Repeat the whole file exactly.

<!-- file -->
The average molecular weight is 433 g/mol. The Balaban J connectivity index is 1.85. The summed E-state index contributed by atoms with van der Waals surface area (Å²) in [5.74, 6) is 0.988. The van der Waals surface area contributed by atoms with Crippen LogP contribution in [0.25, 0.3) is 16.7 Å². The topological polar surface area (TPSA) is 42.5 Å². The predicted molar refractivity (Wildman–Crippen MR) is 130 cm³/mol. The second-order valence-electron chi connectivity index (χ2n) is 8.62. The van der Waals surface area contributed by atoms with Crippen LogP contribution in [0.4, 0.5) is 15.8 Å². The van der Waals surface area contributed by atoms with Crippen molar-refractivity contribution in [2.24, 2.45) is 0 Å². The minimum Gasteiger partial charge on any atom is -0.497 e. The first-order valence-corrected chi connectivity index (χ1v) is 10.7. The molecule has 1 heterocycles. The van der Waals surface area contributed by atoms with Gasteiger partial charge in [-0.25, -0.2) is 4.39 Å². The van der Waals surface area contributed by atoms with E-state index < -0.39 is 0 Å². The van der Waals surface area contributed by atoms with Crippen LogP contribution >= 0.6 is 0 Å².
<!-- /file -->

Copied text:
The average molecular weight is 433 g/mol. The Balaban J connectivity index is 1.85. The summed E-state index contributed by atoms with van der Waals surface area (Å²) in [5.74, 6) is 0.988. The van der Waals surface area contributed by atoms with Crippen LogP contribution in [0.25, 0.3) is 16.7 Å². The topological polar surface area (TPSA) is 42.5 Å². The predicted molar refractivity (Wildman–Crippen MR) is 130 cm³/mol. The second-order valence-electron chi connectivity index (χ2n) is 8.62. The van der Waals surface area contributed by atoms with Crippen LogP contribution in [0.4, 0.5) is 15.8 Å². The van der Waals surface area contributed by atoms with Crippen molar-refractivity contribution in [2.24, 2.45) is 0 Å². The minimum Gasteiger partial charge on any atom is -0.497 e. The first-order valence-corrected chi connectivity index (χ1v) is 10.7. The molecule has 1 heterocycles. The van der Waals surface area contributed by atoms with Gasteiger partial charge in [-0.25, -0.2) is 4.39 Å². The van der Waals surface area contributed by atoms with E-state index < -0.39 is 0 Å². The van der Waals surface area contributed by atoms with Crippen LogP contribution >= 0.6 is 0 Å².